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Newly-launched Bridge to Excellence program promotes undergraduate success
Six high-achieving undergraduate engineering students comprise the first cohort of the Bridge to Excellence program. The competitive pilot initiative targets students in the third year of undergraduate studies and focuses on enhancing students’ academic careers through scholarship and professional development.
The students, all from the Department of Mechanical and Aerospace Engineering, have received scholarships and stipends that will enable them to participate in departmental activities, specifically research or other project-based programs. Funds were awarded based on academic achievement, financial need, leadership potential and evidence of previous participation in and service to the community and the university.
“Bridge to Excellence paves the way for deserving students to participate in campus activities when financial need might otherwise make it impossible for them to do so,” said Associate Professor Rob Siston, who serves as director of the program. “Such activities not only augment students’ learning, they often open the door for internships and can even help students prepare for graduate school and land their first jobs.”
Participants will also have the opportunity to attend professional development seminars on topics like networking, time management and applying for fellowships and graduate school to further their career-readiness.
Paying it forward
When alumnus Bob Bero (BS ME '66, MS ISE '69) was a student in the 1960s, he was fortunate to have financial support as he worked his way through college. His motivation to succeed, plus the generosity of his parents, wife and employer, helped him achieve two degrees from the College of Engineering.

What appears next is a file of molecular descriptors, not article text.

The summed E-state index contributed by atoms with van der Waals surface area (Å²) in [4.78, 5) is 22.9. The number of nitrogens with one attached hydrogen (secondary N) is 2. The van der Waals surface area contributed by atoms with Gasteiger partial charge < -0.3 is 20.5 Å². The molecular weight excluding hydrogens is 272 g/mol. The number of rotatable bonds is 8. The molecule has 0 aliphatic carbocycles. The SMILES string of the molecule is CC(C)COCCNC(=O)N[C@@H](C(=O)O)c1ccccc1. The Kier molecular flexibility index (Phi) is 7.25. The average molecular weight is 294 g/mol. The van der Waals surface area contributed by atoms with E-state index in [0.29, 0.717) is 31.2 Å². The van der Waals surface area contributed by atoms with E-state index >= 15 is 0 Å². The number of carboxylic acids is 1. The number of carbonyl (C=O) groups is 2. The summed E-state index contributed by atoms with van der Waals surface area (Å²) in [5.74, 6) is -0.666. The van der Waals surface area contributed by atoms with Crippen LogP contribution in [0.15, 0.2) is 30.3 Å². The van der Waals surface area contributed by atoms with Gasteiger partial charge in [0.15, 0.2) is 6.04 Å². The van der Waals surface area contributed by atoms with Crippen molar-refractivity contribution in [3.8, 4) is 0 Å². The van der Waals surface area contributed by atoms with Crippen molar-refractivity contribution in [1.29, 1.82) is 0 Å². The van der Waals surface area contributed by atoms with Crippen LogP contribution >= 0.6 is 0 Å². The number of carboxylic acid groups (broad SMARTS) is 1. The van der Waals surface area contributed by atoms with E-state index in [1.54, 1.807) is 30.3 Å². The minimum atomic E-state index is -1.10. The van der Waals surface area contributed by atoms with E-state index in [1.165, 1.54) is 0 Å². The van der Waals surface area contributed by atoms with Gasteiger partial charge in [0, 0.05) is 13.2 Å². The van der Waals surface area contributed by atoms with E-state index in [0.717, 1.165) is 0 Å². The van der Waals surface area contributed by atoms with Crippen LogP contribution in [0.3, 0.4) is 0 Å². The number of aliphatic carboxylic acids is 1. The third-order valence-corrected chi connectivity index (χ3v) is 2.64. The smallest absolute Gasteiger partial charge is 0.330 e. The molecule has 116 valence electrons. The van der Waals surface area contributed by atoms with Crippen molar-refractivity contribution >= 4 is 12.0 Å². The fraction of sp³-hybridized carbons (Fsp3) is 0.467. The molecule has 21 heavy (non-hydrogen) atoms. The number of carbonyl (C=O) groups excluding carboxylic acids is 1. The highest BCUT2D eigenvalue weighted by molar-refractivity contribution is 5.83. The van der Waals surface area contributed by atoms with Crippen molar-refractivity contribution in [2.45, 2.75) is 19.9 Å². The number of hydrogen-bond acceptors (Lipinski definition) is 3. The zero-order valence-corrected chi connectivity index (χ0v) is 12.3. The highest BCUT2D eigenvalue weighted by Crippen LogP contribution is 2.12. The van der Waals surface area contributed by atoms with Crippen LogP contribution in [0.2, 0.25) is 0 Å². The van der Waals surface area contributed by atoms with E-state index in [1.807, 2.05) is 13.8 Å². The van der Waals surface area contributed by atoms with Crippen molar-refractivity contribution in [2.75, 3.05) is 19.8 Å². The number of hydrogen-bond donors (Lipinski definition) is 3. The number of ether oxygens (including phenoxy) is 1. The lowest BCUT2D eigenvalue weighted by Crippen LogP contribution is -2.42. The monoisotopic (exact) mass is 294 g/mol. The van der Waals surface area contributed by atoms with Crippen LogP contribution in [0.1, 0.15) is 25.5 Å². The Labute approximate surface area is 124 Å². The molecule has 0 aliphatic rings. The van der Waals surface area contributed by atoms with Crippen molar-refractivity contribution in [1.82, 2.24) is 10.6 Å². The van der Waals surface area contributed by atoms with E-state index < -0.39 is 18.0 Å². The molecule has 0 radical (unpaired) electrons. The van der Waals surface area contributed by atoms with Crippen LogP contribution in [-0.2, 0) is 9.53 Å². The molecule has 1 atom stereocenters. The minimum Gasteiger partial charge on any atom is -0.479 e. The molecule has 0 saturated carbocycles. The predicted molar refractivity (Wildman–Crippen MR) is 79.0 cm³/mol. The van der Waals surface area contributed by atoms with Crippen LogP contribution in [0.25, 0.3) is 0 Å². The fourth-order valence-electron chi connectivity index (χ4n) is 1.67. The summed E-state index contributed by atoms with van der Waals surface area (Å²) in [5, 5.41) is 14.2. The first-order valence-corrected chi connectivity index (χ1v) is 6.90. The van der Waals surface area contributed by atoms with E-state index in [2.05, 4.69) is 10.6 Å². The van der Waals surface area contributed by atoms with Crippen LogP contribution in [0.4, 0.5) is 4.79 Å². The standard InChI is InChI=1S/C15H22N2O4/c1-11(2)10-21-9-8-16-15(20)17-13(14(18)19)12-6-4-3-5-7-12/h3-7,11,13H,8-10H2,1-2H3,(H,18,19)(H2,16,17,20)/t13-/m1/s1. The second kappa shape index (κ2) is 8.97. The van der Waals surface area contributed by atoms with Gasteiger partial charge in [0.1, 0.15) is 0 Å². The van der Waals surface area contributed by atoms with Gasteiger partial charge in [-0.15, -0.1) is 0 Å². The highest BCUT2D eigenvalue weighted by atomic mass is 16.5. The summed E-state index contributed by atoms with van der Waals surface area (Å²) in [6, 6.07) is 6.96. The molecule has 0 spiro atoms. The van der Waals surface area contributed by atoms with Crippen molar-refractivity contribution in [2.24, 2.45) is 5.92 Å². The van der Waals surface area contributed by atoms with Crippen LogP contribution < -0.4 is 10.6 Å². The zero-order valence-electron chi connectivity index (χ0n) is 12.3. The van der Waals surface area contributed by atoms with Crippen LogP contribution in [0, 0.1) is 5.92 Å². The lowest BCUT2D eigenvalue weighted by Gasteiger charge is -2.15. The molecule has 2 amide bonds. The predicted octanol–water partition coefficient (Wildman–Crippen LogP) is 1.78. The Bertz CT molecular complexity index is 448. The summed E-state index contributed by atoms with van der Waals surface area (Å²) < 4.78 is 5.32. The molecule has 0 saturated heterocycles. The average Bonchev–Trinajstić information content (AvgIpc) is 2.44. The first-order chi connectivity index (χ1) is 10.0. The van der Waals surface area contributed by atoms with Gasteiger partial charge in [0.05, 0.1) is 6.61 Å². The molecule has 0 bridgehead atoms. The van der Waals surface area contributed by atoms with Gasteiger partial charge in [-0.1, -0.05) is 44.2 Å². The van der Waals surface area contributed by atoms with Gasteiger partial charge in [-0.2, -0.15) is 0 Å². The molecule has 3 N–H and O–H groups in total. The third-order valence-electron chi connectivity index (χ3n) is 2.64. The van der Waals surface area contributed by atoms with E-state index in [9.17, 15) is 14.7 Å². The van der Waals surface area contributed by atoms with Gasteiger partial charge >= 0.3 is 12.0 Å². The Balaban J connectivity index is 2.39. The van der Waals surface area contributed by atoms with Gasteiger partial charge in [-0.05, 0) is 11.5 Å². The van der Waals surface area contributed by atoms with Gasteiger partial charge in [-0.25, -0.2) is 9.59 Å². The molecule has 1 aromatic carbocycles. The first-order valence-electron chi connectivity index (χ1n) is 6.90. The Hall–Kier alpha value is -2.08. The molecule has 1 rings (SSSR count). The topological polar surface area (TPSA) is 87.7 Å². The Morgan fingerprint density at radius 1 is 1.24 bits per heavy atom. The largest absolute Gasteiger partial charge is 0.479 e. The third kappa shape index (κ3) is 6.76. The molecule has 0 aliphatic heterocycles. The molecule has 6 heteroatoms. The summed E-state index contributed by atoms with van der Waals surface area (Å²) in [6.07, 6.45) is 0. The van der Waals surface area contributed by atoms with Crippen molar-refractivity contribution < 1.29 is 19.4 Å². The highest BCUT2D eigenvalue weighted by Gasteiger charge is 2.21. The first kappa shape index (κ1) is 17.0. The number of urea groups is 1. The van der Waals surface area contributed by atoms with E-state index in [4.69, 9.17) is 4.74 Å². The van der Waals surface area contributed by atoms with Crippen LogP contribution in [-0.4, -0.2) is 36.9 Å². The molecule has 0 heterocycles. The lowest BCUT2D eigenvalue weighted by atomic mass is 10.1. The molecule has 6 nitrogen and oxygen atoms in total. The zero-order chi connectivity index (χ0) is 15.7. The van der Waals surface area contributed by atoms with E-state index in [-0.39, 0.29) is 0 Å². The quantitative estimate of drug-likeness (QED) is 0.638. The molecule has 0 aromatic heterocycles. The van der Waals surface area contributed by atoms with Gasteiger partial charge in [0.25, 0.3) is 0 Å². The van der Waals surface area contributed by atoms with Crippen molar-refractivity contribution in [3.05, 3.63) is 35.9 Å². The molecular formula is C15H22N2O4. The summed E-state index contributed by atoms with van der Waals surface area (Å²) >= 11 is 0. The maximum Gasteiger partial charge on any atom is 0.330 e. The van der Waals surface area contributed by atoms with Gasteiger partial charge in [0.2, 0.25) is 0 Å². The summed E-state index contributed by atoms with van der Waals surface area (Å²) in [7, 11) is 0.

After a lifetime of success, Bero remains grateful for the opportunities he has received due to his college experiences. Yet he recognizes that educational expenses can become a barrier to some students.
“For many, the cost of college is a burden that impacts progress in life,” said Bero. “One way to combat that is through the Bridge to Excellence program.”
In working to launch the program, Bero’s priority was to have a significant impact on students with a special trifecta of qualities—those with needs, motivation and the capability to have an impact on the future.
“The objective was to select students who have demonstrated the motivation and capability to excel, and also are challenged to some degree financially,” he said.
Filling a critical gap
The Department of Mechanical and Aerospace Engineering seeks to promote undergraduate student success through a variety of methods, including academic-based programs such as Bridge to Excellence.
“We have very structured programs in the first year, second year and the fourth year,” said Siston. “However, until now we did not have this type of co-curricular opportunity for third-year students.”
Siston will lead and mentor the Bridge to Excellence students during the one-year program. The high-achieving students bring a wide range of research and career interests, and Siston looks forward to guiding them toward further success.
“I am thrilled to welcome such a diverse and accomplished inaugural class and am excited to work with them during the year.”
And from his side, Bero simply anticipates meeting the students. “It will be a pleasure to talk to the students and learn about their interests and achievements when I visit campus,” he said.
by Holly Henley, Department of Mechanical and Aerospace Engineering